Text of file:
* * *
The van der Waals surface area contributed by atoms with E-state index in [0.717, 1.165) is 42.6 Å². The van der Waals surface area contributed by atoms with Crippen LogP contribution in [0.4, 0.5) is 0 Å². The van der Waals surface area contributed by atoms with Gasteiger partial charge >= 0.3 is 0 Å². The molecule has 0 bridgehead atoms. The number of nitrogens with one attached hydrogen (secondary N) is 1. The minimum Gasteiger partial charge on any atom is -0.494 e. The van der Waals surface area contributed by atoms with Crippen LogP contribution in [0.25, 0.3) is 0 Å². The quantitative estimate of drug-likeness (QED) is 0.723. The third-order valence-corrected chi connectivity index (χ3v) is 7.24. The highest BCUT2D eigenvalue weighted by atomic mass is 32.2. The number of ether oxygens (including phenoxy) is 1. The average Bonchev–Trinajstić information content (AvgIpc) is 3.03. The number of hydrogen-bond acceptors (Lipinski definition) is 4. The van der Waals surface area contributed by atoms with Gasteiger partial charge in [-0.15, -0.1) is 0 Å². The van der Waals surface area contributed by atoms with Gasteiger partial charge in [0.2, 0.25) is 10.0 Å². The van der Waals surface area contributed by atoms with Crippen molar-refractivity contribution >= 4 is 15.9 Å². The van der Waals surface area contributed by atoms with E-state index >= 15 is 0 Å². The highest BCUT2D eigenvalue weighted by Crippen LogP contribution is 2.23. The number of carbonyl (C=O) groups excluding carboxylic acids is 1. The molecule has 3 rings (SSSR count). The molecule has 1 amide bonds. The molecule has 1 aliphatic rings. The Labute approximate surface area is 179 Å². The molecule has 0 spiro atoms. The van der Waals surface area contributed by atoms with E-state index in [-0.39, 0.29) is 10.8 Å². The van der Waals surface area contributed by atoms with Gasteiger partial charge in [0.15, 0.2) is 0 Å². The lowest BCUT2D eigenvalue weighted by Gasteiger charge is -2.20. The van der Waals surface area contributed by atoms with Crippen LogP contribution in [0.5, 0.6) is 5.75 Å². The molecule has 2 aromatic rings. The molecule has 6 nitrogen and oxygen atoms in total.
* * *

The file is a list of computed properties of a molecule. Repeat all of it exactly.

The van der Waals surface area contributed by atoms with E-state index in [0.717, 1.165) is 42.6 Å². The van der Waals surface area contributed by atoms with Crippen LogP contribution in [0.4, 0.5) is 0 Å². The van der Waals surface area contributed by atoms with Gasteiger partial charge >= 0.3 is 0 Å². The molecule has 0 bridgehead atoms. The number of nitrogens with one attached hydrogen (secondary N) is 1. The minimum Gasteiger partial charge on any atom is -0.494 e. The van der Waals surface area contributed by atoms with Crippen LogP contribution in [0.25, 0.3) is 0 Å². The quantitative estimate of drug-likeness (QED) is 0.723. The third-order valence-corrected chi connectivity index (χ3v) is 7.24. The highest BCUT2D eigenvalue weighted by atomic mass is 32.2. The number of ether oxygens (including phenoxy) is 1. The average Bonchev–Trinajstić information content (AvgIpc) is 3.03. The number of hydrogen-bond acceptors (Lipinski definition) is 4. The van der Waals surface area contributed by atoms with Gasteiger partial charge in [-0.15, -0.1) is 0 Å². The van der Waals surface area contributed by atoms with Gasteiger partial charge in [0.2, 0.25) is 10.0 Å². The van der Waals surface area contributed by atoms with Crippen molar-refractivity contribution >= 4 is 15.9 Å². The van der Waals surface area contributed by atoms with E-state index >= 15 is 0 Å². The highest BCUT2D eigenvalue weighted by Crippen LogP contribution is 2.23. The number of carbonyl (C=O) groups excluding carboxylic acids is 1. The molecule has 3 rings (SSSR count). The molecule has 1 amide bonds. The molecule has 1 aliphatic rings. The Labute approximate surface area is 179 Å². The molecule has 0 spiro atoms. The van der Waals surface area contributed by atoms with E-state index in [-0.39, 0.29) is 10.8 Å². The van der Waals surface area contributed by atoms with Gasteiger partial charge in [0.15, 0.2) is 0 Å². The lowest BCUT2D eigenvalue weighted by Gasteiger charge is -2.20. The van der Waals surface area contributed by atoms with Crippen LogP contribution in [0.5, 0.6) is 5.75 Å². The molecule has 2 aromatic rings. The molecule has 6 nitrogen and oxygen atoms in total.